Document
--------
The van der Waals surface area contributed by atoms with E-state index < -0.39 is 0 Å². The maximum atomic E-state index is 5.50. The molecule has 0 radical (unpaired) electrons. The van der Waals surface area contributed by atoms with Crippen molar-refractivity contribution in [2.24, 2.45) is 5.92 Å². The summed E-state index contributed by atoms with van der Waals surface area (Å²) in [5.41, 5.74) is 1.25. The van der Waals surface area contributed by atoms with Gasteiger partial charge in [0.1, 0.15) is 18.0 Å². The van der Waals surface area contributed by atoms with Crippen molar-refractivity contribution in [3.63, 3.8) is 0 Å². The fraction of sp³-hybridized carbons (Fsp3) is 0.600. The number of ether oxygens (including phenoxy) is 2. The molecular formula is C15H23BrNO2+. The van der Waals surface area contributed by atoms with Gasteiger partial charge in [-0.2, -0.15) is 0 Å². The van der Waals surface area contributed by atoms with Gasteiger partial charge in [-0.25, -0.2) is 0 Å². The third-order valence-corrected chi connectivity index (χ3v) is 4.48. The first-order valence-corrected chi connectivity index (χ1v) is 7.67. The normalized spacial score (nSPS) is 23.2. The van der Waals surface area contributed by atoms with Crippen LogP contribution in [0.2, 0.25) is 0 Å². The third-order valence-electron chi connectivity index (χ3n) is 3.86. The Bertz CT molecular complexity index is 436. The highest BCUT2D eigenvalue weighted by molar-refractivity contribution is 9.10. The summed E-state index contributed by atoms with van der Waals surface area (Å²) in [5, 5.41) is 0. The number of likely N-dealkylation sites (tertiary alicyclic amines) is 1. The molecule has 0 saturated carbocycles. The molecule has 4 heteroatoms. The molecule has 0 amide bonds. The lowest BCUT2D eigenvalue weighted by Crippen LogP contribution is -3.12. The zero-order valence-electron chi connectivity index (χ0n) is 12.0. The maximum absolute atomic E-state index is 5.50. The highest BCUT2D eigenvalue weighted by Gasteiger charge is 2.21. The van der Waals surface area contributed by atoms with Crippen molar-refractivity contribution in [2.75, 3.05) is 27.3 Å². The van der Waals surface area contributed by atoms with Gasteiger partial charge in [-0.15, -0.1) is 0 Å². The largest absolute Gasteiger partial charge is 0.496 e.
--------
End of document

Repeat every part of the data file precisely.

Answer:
The van der Waals surface area contributed by atoms with E-state index < -0.39 is 0 Å². The maximum atomic E-state index is 5.50. The molecule has 0 radical (unpaired) electrons. The van der Waals surface area contributed by atoms with Crippen molar-refractivity contribution in [2.24, 2.45) is 5.92 Å². The summed E-state index contributed by atoms with van der Waals surface area (Å²) in [5.41, 5.74) is 1.25. The van der Waals surface area contributed by atoms with Gasteiger partial charge in [0.1, 0.15) is 18.0 Å². The van der Waals surface area contributed by atoms with Crippen molar-refractivity contribution in [3.63, 3.8) is 0 Å². The fraction of sp³-hybridized carbons (Fsp3) is 0.600. The number of ether oxygens (including phenoxy) is 2. The molecular formula is C15H23BrNO2+. The van der Waals surface area contributed by atoms with Gasteiger partial charge in [-0.2, -0.15) is 0 Å². The van der Waals surface area contributed by atoms with Gasteiger partial charge in [-0.25, -0.2) is 0 Å². The third-order valence-corrected chi connectivity index (χ3v) is 4.48. The first-order valence-corrected chi connectivity index (χ1v) is 7.67. The normalized spacial score (nSPS) is 23.2. The van der Waals surface area contributed by atoms with Crippen LogP contribution in [0.2, 0.25) is 0 Å². The third-order valence-electron chi connectivity index (χ3n) is 3.86. The Bertz CT molecular complexity index is 436. The highest BCUT2D eigenvalue weighted by molar-refractivity contribution is 9.10. The summed E-state index contributed by atoms with van der Waals surface area (Å²) in [5, 5.41) is 0. The number of likely N-dealkylation sites (tertiary alicyclic amines) is 1. The molecule has 0 saturated carbocycles. The molecule has 4 heteroatoms. The molecule has 0 amide bonds. The lowest BCUT2D eigenvalue weighted by Crippen LogP contribution is -3.12. The zero-order valence-electron chi connectivity index (χ0n) is 12.0. The maximum absolute atomic E-state index is 5.50. The highest BCUT2D eigenvalue weighted by Gasteiger charge is 2.21. The van der Waals surface area contributed by atoms with Crippen molar-refractivity contribution in [2.75, 3.05) is 27.3 Å². The van der Waals surface area contributed by atoms with Gasteiger partial charge in [-0.15, -0.1) is 0 Å². The largest absolute Gasteiger partial charge is 0.496 e.